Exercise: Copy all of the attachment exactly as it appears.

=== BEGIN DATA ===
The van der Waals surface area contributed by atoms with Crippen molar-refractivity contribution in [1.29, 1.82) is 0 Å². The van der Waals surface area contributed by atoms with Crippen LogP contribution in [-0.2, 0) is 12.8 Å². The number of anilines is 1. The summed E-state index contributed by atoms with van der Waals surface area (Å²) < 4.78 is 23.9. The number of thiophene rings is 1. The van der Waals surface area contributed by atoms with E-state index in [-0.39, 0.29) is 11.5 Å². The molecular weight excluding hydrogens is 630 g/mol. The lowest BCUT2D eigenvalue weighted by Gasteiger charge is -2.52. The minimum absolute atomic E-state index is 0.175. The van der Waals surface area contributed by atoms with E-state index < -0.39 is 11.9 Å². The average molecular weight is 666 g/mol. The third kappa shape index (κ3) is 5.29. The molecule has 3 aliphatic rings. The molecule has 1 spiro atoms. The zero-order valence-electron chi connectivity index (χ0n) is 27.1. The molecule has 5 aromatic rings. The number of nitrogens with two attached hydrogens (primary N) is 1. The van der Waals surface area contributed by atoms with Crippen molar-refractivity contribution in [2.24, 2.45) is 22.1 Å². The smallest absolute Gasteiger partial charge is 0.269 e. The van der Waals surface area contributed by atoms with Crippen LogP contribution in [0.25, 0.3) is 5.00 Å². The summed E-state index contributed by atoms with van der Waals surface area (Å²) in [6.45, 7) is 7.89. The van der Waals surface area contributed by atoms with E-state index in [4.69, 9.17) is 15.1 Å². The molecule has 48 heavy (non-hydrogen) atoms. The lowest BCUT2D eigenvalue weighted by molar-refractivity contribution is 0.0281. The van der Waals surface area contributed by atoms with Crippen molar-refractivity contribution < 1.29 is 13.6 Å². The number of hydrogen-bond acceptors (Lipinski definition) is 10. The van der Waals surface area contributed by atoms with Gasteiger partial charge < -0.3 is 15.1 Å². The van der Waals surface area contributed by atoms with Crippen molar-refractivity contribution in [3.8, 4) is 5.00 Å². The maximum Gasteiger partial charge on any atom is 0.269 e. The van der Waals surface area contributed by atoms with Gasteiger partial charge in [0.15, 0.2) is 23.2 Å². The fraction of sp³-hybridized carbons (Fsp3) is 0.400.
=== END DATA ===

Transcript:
The van der Waals surface area contributed by atoms with Crippen molar-refractivity contribution in [1.29, 1.82) is 0 Å². The van der Waals surface area contributed by atoms with Crippen LogP contribution in [-0.2, 0) is 12.8 Å². The number of anilines is 1. The summed E-state index contributed by atoms with van der Waals surface area (Å²) < 4.78 is 23.9. The number of thiophene rings is 1. The van der Waals surface area contributed by atoms with E-state index in [-0.39, 0.29) is 11.5 Å². The molecular weight excluding hydrogens is 630 g/mol. The lowest BCUT2D eigenvalue weighted by Gasteiger charge is -2.52. The minimum absolute atomic E-state index is 0.175. The van der Waals surface area contributed by atoms with E-state index < -0.39 is 11.9 Å². The average molecular weight is 666 g/mol. The third kappa shape index (κ3) is 5.29. The molecule has 3 aliphatic rings. The molecule has 1 spiro atoms. The zero-order valence-electron chi connectivity index (χ0n) is 27.1. The molecule has 5 aromatic rings. The number of nitrogens with two attached hydrogens (primary N) is 1. The van der Waals surface area contributed by atoms with Crippen molar-refractivity contribution in [2.24, 2.45) is 22.1 Å². The smallest absolute Gasteiger partial charge is 0.269 e. The van der Waals surface area contributed by atoms with Crippen LogP contribution in [0.25, 0.3) is 5.00 Å². The summed E-state index contributed by atoms with van der Waals surface area (Å²) in [6.45, 7) is 7.89. The van der Waals surface area contributed by atoms with E-state index in [4.69, 9.17) is 15.1 Å². The molecule has 48 heavy (non-hydrogen) atoms. The lowest BCUT2D eigenvalue weighted by molar-refractivity contribution is 0.0281. The van der Waals surface area contributed by atoms with Crippen molar-refractivity contribution < 1.29 is 13.6 Å². The number of hydrogen-bond acceptors (Lipinski definition) is 10. The van der Waals surface area contributed by atoms with Gasteiger partial charge < -0.3 is 15.1 Å². The van der Waals surface area contributed by atoms with Crippen molar-refractivity contribution in [3.8, 4) is 5.00 Å². The maximum Gasteiger partial charge on any atom is 0.269 e. The van der Waals surface area contributed by atoms with Gasteiger partial charge in [0.15, 0.2) is 23.2 Å². The fraction of sp³-hybridized carbons (Fsp3) is 0.400.